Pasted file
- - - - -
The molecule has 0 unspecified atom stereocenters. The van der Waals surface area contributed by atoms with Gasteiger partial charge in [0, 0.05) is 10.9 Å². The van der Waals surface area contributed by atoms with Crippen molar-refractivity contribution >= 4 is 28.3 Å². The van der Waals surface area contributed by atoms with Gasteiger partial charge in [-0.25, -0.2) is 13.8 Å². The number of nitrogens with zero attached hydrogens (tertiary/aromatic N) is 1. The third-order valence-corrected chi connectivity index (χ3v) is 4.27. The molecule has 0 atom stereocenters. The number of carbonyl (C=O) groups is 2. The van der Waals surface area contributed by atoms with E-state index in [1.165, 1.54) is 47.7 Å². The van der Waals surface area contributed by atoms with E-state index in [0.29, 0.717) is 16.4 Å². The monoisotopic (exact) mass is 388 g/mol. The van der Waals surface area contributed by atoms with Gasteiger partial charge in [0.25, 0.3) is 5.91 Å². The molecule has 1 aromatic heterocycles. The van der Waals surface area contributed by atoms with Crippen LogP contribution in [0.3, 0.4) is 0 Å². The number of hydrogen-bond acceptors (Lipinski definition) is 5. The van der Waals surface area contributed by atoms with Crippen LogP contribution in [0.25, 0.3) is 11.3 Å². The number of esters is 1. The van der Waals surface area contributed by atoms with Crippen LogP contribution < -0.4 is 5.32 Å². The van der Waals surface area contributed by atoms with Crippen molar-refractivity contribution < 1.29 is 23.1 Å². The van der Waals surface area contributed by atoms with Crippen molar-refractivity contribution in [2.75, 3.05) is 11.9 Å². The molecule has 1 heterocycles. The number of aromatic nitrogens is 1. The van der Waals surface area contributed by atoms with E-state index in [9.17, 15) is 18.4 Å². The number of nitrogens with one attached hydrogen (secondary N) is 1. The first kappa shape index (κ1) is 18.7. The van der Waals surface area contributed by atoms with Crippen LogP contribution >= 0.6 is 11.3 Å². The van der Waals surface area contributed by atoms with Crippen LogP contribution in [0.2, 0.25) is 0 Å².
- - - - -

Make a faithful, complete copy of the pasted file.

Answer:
The molecule has 0 unspecified atom stereocenters. The van der Waals surface area contributed by atoms with Gasteiger partial charge in [0, 0.05) is 10.9 Å². The van der Waals surface area contributed by atoms with Crippen molar-refractivity contribution >= 4 is 28.3 Å². The van der Waals surface area contributed by atoms with Gasteiger partial charge in [-0.25, -0.2) is 13.8 Å². The number of nitrogens with zero attached hydrogens (tertiary/aromatic N) is 1. The third-order valence-corrected chi connectivity index (χ3v) is 4.27. The molecule has 0 atom stereocenters. The number of carbonyl (C=O) groups is 2. The van der Waals surface area contributed by atoms with E-state index in [1.165, 1.54) is 47.7 Å². The van der Waals surface area contributed by atoms with E-state index in [0.29, 0.717) is 16.4 Å². The monoisotopic (exact) mass is 388 g/mol. The van der Waals surface area contributed by atoms with Gasteiger partial charge in [0.25, 0.3) is 5.91 Å². The molecule has 1 aromatic heterocycles. The van der Waals surface area contributed by atoms with Crippen LogP contribution in [0.3, 0.4) is 0 Å². The number of hydrogen-bond acceptors (Lipinski definition) is 5. The van der Waals surface area contributed by atoms with Crippen LogP contribution in [0.25, 0.3) is 11.3 Å². The number of esters is 1. The van der Waals surface area contributed by atoms with Crippen LogP contribution < -0.4 is 5.32 Å². The van der Waals surface area contributed by atoms with Crippen molar-refractivity contribution < 1.29 is 23.1 Å². The van der Waals surface area contributed by atoms with Crippen molar-refractivity contribution in [2.75, 3.05) is 11.9 Å². The molecule has 1 heterocycles. The number of aromatic nitrogens is 1. The van der Waals surface area contributed by atoms with E-state index in [9.17, 15) is 18.4 Å². The number of nitrogens with one attached hydrogen (secondary N) is 1. The first kappa shape index (κ1) is 18.7. The van der Waals surface area contributed by atoms with Crippen LogP contribution >= 0.6 is 11.3 Å². The van der Waals surface area contributed by atoms with Crippen LogP contribution in [0.2, 0.25) is 0 Å².